I don’t have the official statistics of Dubai’s population with me nor have I spent hours outside counting the people and the cars on the road but one thing I observed these past few months, there are less people in the streets, in the bus stops and traffic has eased like magic. All good, all good. There’s no more hour-long wait for the bus to take me home (in case I take the bus), no more elbowing against men and women in a fight to get on a public transport. Even the taxis are aplenty now.
Before, I needed to go out at 7:15 a.m. to travel less than 10 kilometers to my workplace or else I will be late for my work at 8:30 a.m. Now, I am able to go out of the house at 8:00 a.m and still arrive on time.
Some of the causes of this ease are/could be:
- increase of public transport – new buses and bus routes have been implemented. I don’t know if the taxis have increased but it seems like it.
- completion of several road works – when the construction of the Dubai Metro started, several arterial roads have been closed resulting to very bad traffic. Now that the completion of Dubai Metro is nearing, the roads have opened (including Ittihad intersection that services thousands of cars travelling from the neighboring Emirate of Sharjah to Dubai).
- School is out – It’s summer vacation so this could be one of the reasons why there’s not much traffic in the roads. Stay at home parents needn’t drive their children to school in the morning, thus lessening the morning rush. School buses are out of the roads now too.
- Population decline – my biggest hunch. I look around and see a lot of “To Let” in apartment buildings. At night, there are a lot of building with “black holes” – rooms that are dim because they are unoccupied. No doubt the recession has sent a lot of expat families and workers home. Dubai doesn’t report a lot about the loss of jobs here but several of my neighbors have moved back to their home country due to job loss and we hear the stories everyday about it. The effect of recession may not be as huge as that in other countries but certainly the effect is there.
The global recession lessened the population of Dubai. Again, I DON’T have the statistics, just how I feel while driving in the streets and hearing people’s stories around. Next up? The UAE government is set to revise the salary norm for family visas soon.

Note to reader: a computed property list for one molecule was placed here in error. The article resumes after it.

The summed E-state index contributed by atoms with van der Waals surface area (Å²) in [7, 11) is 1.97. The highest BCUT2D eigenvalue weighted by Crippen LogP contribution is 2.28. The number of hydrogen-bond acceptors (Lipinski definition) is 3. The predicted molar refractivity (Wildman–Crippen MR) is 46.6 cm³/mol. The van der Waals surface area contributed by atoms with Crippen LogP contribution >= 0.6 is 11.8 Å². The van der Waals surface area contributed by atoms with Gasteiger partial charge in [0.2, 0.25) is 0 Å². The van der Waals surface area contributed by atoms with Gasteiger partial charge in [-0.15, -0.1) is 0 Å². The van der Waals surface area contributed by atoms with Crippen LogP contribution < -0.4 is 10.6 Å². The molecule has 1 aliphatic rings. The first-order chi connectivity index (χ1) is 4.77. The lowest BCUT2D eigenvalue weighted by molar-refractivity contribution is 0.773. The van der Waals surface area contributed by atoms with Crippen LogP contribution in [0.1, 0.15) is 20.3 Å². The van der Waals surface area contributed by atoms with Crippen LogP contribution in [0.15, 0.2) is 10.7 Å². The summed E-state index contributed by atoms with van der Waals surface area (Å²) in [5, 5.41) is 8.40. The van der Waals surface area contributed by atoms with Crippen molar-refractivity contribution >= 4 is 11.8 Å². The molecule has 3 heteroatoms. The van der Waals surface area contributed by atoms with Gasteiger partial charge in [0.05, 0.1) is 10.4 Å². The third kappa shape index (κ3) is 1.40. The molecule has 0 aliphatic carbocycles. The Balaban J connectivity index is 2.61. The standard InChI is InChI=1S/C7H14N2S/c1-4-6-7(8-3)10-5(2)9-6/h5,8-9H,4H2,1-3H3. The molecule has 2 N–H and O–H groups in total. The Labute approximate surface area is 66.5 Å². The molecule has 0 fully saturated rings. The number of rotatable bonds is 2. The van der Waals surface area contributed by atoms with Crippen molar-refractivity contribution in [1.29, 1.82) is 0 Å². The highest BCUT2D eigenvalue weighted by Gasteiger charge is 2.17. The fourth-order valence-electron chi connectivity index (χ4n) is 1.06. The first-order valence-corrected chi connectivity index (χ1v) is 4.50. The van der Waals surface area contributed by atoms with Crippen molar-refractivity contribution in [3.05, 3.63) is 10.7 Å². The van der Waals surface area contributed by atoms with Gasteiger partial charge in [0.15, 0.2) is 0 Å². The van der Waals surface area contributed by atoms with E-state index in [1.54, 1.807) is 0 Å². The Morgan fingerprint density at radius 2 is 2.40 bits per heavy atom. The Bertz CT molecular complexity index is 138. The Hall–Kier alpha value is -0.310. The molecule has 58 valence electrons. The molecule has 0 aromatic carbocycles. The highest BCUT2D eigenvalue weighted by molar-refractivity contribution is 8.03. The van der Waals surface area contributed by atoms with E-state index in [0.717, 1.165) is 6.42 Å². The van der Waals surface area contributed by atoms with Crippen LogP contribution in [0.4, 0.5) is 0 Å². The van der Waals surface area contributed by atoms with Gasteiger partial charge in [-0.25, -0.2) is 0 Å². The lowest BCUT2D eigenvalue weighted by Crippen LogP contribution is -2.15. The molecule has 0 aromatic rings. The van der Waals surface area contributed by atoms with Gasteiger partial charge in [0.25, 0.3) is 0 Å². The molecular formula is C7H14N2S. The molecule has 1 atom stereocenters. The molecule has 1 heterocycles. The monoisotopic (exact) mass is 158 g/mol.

In the news,
Expatriate residents who want to bring their families into the country should now earn a minimum monthly salary of Dh10,000 (US$2,725) and provide their family with independent accommodation.
It all makes sense that an expat who wishes to bring his/her family here should earn enough to support his/her family members, pay for health costs, school fees, live a comfortable life, etc. Independent accommodation? Yes, of course! Every family should have their own private space.
But sadly, that is not the case here in Dubai. So many salaries are way below the new minimum and living in cramped “sharing accommodation” because of the unreasonably high rents. I know TWO families (couple + children) living in ONE room, partitioned by a thin piece of cloth curtain because each family could not afford to spend all their salary for house rent.
It is sad that rather than thinking of how to make life sustainable for families, the government is doing the opposite.
The Immigration official continued,
Previously the minimum salary requirement was Dh3,000 (US$817), because this was acceptable under previous conditions. The amount was later raised to Dh4,000 (US$1,090) and then Dh6,000 (US$1,635) after rapid development and economic growth.
So what about families who have brought their families here under the previous minimum salary requirement? Will they be able to stay? or forced to move out?
When this law is officially ammended, some families will be packing up and Dubai’s roads will be empty.
And what will happen to the completed posh residential buildings, ambitiously claiming it will house hundreds of thousands of new residents?
The full script of this news and announcement can be found in Gulf news.